Thanks to the memories of the current library staff, and their archives, I now know that Miss Boyé was born at the end of the 19th century, grew up in Oslo, was trained at Columbia University, translated and wrote poetry — and worked in my town’s public library from 1935 till 1964. A room there was later dedicated in her memory. The library is still located just steps from the Highland Park train station, within earshot of the bullets that were fired on July Fourth. 

Public education in a public space, the commitment to what we used to call the humanities — without the censorship that is currently plaguing schools and libraries all over the United States — was the greatest gift that Highland Park gave me.

It is a place of leafy trees, deep ravines, and the magical Ravinia Park, summer home of the Chicago Symphony Orchestra. Yes, it was a virtually all-white community then, and its population of about 30,000 remains 86% white today. For families like ours in those years, when Kenilworth and other pricey Chicago suburbs were still closed to anyone who looked or prayed differently from the norm, Highland Park was a haven. 

My after-school hours were spent mainly on our quiet street in the Ravinia section and later in Braeside, where children from Catholic and Jewish and Protestant homes judged each other by our batting averages and ability to mix the right amount of Kool-Aid powder into the cups we sold to thirsty teenagers for 5 cents each. We visited each other’s homes at the holidays with respect and curiosity, even if some mutual, unspoken suspicion may have prevailed.

A group of girls posing for a yearbook photo
School photo from 1957 of the author, middle row, second from left. Courtesy of Sidra DeKoven Ezrahi

We know that it only takes one psychopath to shatter the lives of dozens — hundreds — of individuals and families forever. And we also know how endangered the public sphere is in America today: endangered by the culture warriors who would desecrate the memory of all the Miss Boyés by removing Toni Morrison and Art Spiegelman from public libraries and school curricula. Radical mobs such as those who wrought havoc on the U.S. Capitol on Jan. 6, 2021, are still out there, armed to the teeth, living in the hate-filled blogosphere and inimical to all we hold sacred.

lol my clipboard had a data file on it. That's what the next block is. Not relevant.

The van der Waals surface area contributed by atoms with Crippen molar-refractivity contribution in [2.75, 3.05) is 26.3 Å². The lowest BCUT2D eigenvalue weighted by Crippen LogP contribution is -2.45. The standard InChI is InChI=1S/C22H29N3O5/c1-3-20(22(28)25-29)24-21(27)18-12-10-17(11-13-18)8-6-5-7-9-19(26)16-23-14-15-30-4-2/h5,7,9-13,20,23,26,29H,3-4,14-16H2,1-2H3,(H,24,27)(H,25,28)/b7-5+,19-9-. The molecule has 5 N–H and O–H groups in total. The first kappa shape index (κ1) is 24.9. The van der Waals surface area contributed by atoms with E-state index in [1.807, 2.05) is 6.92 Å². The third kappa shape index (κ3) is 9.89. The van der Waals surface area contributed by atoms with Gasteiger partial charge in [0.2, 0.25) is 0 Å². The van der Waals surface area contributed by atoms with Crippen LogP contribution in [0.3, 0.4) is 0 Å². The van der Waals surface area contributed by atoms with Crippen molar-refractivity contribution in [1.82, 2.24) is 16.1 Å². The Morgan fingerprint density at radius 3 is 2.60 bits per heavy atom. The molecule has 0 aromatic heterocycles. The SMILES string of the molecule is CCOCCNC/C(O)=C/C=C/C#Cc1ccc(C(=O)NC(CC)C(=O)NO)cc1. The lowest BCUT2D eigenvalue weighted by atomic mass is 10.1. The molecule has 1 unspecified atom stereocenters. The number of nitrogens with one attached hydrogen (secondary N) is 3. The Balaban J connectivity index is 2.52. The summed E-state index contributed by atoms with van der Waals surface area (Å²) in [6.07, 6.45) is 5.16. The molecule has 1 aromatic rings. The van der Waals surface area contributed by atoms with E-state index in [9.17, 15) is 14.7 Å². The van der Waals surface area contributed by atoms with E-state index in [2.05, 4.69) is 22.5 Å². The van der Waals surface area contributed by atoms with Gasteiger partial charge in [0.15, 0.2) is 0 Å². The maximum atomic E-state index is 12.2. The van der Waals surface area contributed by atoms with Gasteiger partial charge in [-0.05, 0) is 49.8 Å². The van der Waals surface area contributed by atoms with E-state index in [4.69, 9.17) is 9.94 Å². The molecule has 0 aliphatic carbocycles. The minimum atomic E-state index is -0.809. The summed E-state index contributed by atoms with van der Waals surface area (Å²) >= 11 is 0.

The gut-punch that is the body’s response to trauma will, of course, settle into something else for those not directly affected: a lingering sense of malaise and a sudden jolt when the scene reasserts itself in the unprotected subconscious. Emily Dickinson knew about this in the confines of her quiet Amherst home:

After great pain, a formal feeling comes –
The Nerves sit ceremonious, like Tombs –
The stiff Heart questions ‘was it He, that bore,’
And ‘Yesterday, or Centuries before’? …

This is the Hour of Lead–
Remembered, if outlived,
As Freezing persons, recollect the Snow–
First–Chill–then Stupor–then the letting go–

The reference to Jesus in lines 3 and 4 comes to me through a diaphanous veil of desire. Being Jewish often limits my access to such objects of comfort. But, having lived most of my adult life in Jerusalem, where the three great monotheistic religions coexist without really seeing or acknowledging each other, I am acutely aware of the dangers of religious hermeticism. And, indeed, the world that incubated me had a wider embrace.

So: in the spirit of Emily Dickinson, of Miss Boyé, Mr. Burkard, and of Irina and Kevin McCarthy, the couple killed on July Fourth while saving their 2-year-old son, Aiden, I pledge allegiance to this great, wounded nation and to all its Highland Parks.

To contact the author, email [email protected]